12 Ex: 5 Using a Calculator You can use a calculator to approximate the sine, cosine, and the tangent of 74 . Make sure that your calculator is in degree mode. The table shows some sample keystroke sequences accepted by most calculators.

13 Sample keystrokes Sample keystroke sequences Sample calculator displayRounded Approximation sin ENTER 74 COS ENTER 74 TAN ENTER

14 Notes: If you look back at Examples 1-5, you will notice that the sine or the cosine of an acute triangles is always less than 1. The reason is that these trigonometric ratios involve the ratio of a leg of a right triangle to the hypotenuse. The length of a leg or a right triangle is always less than the length of its hypotenuse, so the ratio of these lengths is always less than one.

15 Trigonometric Identities A trigonometric identity is an equation involving trigonometric ratios that is true for all acute triangles. You are asked to prove the following identities in Exercises 47 and 52. (sin A) 2 + (cos A) 2 = 1 tan A = sin A cos A

16 Using Trigonometric Ratios in Real-life Suppose you stand and look up at a point in the distance. Maybe you are looking up at the top of a tree as in Example 6. The angle that your line of sight makes with a line drawn horizontally is called angle of elevation.

17 Ex. 6: Indirect Measurement You are measuring the height of a Sitka spruce tree in Alaska. You stand 45 feet from the base of the tree. You measure the angle of elevation from a point on the ground to the top of the top of the tree to be 59°. To estimate the height of the tree, you can write a trigonometric ratio that involves the height h and the known length of 45 feet.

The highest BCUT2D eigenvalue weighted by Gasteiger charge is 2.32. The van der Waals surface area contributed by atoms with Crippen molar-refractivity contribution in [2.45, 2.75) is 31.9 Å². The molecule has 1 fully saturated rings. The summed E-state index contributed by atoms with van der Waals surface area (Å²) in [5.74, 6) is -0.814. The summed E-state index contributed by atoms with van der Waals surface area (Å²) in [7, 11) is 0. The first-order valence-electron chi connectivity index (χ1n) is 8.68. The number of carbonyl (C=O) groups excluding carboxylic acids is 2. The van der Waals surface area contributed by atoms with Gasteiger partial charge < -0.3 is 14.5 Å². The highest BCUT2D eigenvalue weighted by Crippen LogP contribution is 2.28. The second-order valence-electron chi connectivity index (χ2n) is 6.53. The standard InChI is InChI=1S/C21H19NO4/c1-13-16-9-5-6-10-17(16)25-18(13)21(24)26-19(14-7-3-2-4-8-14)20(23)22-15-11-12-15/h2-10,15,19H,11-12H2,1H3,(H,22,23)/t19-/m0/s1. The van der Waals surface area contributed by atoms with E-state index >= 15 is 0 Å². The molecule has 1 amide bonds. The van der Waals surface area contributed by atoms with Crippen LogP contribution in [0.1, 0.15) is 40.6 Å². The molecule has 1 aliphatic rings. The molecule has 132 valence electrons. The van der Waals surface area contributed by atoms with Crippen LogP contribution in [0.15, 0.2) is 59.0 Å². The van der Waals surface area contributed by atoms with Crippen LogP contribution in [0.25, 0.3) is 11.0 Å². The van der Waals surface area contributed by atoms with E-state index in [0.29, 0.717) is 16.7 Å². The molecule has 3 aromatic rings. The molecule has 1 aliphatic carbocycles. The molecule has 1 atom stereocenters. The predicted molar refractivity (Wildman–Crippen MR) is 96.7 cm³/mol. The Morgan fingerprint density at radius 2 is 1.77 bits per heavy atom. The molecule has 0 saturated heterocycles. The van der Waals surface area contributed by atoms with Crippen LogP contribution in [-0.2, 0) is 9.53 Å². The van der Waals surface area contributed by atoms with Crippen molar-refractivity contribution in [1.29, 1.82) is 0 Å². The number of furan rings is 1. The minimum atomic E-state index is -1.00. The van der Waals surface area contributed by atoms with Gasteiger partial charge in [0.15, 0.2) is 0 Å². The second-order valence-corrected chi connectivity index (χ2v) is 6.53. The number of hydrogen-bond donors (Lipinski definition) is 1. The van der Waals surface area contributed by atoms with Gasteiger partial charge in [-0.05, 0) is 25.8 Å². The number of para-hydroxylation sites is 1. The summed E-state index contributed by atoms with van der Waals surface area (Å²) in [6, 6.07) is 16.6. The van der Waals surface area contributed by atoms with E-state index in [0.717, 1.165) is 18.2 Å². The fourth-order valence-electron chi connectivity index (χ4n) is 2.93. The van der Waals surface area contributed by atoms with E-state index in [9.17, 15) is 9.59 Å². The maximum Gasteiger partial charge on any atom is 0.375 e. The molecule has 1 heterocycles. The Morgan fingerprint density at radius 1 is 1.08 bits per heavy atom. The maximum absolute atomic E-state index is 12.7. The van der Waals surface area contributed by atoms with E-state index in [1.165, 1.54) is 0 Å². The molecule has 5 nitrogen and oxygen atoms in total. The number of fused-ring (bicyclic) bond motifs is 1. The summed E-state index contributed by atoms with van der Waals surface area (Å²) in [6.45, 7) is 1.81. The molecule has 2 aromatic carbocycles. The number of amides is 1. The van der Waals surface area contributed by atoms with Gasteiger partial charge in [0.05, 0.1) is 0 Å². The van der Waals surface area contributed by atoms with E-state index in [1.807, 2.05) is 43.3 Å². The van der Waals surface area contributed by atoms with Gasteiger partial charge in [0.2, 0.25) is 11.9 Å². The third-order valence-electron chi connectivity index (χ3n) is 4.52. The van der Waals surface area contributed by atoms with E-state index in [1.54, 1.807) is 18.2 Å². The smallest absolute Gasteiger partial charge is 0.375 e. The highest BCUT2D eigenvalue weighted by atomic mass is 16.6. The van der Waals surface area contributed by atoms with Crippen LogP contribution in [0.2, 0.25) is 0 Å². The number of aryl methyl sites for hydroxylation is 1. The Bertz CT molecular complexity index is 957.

18 The math tan 59 ° = opposite adjacent tan 59 ° = h tan 59° = h 45 (1.6643) ≈ h 75.9 ≈ h Write the ratio Substitute values Multiply each side by 45 Use a calculator or table to find tan 59 ° Simplify  The tree is about 76 feet tall.

19 Ex. 7: Estimating Distance Escalators. The escalator at the Wilshire/Vermont Metro Rail Station in Los Angeles rises 76 feet at a 30° angle. To find the distance d a person travels on the escalator stairs, you can write a trigonometric ratio that involves the hypotenuse and the known leg of 76 feet. 30 °

20 Now the math 30 ° sin 30 ° = opposite hypotenuse sin 30 ° = 76 d d sin 30° = 76 sin 30 ° 76 d = d = d = 152 Write the ratio for sine of 30 ° Substitute values. Multiply each side by d. Divide each side by sin 30 ° Substitute 0.5 for sin 30 ° Simplify  A person travels 152 feet on the escalator stairs.

21 Reminders: After this section, you have a quiz on Thursday or Friday. Chapter 9 exam will take place before you leave for spring break... Take it before you go on break. Binder check before spring break. These are your new grades for the last quarter of the year. Study and don’t slack off now.